Remains of three Polish presidents-in-exile brought to Poland
The remains of three former Polish presidents-in-exile have been repatriated to Poland from a military cemetery in the UK.
On November 3, the bodies of Wladysław Raczkiewicz (who was Poland's president-in-exile from 1939 to 1947), August Zaleski (1947-1972), and Stanislaw Ostrowski (1972-1979), were exhumed from the Polish war graves section of the cemetery in Newark-upon-Trent, Nottinghamshire, in central England.
A plane with their remains landed at the military airport in Warsaw on Saturday afternoon.
Polish Prime Minister Matuesz Morawiecki said at a welcoming ceremony that the three president "were the depositaries of memory and the continuity of the Polish state, and guardians of hope."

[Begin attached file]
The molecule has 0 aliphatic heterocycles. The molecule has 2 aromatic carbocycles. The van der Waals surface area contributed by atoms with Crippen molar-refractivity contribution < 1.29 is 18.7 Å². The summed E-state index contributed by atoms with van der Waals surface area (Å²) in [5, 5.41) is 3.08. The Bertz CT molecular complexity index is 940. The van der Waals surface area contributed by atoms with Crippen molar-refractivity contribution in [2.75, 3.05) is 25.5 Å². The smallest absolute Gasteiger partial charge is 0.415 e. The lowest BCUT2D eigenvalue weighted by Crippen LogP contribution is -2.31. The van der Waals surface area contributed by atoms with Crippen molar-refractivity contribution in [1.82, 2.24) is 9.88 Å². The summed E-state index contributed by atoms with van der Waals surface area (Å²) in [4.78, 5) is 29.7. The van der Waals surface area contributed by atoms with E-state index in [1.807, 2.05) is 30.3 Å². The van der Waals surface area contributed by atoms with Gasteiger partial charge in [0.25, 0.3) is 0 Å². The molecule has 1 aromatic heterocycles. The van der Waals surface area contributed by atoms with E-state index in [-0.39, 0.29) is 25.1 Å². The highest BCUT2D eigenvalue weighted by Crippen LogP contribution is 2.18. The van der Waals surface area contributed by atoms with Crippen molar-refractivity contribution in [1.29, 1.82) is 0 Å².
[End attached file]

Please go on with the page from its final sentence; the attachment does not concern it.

"In the dark times of communist captivity, they retained the insignia of the Republic of Poland," he said.
"It was also thanks to their perseverance that the Polish nation lasted for decades in communist captivity and survived until 1989, when the dawn of freedom came to us," Morawiecki added.
Funeral and reburial ceremonies were scheduled for Saturday afternoon at the newly-created Mausoleum of the Presidents of the Republic of Poland, situated in the Temple of Divine Providence in Warsaw, where the remains of the three presidents will be interred.
The mausoleum will also hold the remains of Ryszard Kaczorowski, the last Polish president-in-exile, who was among the victims of the Polish presidential plane crash in Russia in April 2010. He is buried in the Pantheon of Great Poles at the Temple of Divine Providence.
The remaining Polish presidents-in-exile, Edward Raczynski (1979-1986) and Kazimierz Sabbat (1986-1989), will have symbolic tombs in the mausoleum. Raczynski, who died in 1993, is buried in Rogalin, his family's former estate in western Poland, while Sabbat, who died in 1989, is buried in London.
The project to return the remains comes under the patronage of President Andrzej Duda and started in 2018 on the centenary of Poland regaining its independence as the Polish government's 'Mission: Free Poland' campaign.